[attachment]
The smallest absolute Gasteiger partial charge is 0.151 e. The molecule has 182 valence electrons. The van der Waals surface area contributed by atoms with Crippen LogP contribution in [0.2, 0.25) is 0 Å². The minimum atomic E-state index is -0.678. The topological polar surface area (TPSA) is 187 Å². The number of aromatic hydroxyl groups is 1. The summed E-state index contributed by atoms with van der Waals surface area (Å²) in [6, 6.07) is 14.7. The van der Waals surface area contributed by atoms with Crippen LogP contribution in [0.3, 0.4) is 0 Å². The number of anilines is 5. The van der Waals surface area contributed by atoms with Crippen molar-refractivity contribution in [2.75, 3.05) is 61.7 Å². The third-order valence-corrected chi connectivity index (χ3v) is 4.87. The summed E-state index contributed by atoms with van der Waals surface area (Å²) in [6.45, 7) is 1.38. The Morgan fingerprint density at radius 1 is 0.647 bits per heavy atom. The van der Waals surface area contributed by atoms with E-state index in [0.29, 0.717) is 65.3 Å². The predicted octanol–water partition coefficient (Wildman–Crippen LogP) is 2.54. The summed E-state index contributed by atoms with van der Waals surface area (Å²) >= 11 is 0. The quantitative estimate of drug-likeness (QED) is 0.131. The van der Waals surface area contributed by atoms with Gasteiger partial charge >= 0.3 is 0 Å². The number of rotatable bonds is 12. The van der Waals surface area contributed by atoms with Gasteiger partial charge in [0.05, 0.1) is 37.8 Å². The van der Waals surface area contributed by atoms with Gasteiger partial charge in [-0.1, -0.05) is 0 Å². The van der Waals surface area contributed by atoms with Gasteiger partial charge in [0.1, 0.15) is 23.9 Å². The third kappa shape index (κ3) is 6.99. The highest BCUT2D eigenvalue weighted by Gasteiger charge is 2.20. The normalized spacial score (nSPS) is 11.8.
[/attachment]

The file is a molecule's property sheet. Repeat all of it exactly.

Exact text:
The smallest absolute Gasteiger partial charge is 0.151 e. The molecule has 182 valence electrons. The van der Waals surface area contributed by atoms with Crippen LogP contribution in [0.2, 0.25) is 0 Å². The minimum atomic E-state index is -0.678. The topological polar surface area (TPSA) is 187 Å². The number of aromatic hydroxyl groups is 1. The summed E-state index contributed by atoms with van der Waals surface area (Å²) in [6, 6.07) is 14.7. The van der Waals surface area contributed by atoms with Crippen LogP contribution in [0.3, 0.4) is 0 Å². The number of anilines is 5. The van der Waals surface area contributed by atoms with Crippen molar-refractivity contribution in [2.75, 3.05) is 61.7 Å². The third-order valence-corrected chi connectivity index (χ3v) is 4.87. The summed E-state index contributed by atoms with van der Waals surface area (Å²) in [6.45, 7) is 1.38. The Morgan fingerprint density at radius 1 is 0.647 bits per heavy atom. The van der Waals surface area contributed by atoms with E-state index in [0.29, 0.717) is 65.3 Å². The predicted octanol–water partition coefficient (Wildman–Crippen LogP) is 2.54. The summed E-state index contributed by atoms with van der Waals surface area (Å²) >= 11 is 0. The quantitative estimate of drug-likeness (QED) is 0.131. The van der Waals surface area contributed by atoms with Gasteiger partial charge >= 0.3 is 0 Å². The number of rotatable bonds is 12. The van der Waals surface area contributed by atoms with Gasteiger partial charge in [0.05, 0.1) is 37.8 Å². The van der Waals surface area contributed by atoms with Gasteiger partial charge in [-0.1, -0.05) is 0 Å². The van der Waals surface area contributed by atoms with Gasteiger partial charge in [0.1, 0.15) is 23.9 Å². The third kappa shape index (κ3) is 6.99. The highest BCUT2D eigenvalue weighted by Gasteiger charge is 2.20. The normalized spacial score (nSPS) is 11.8.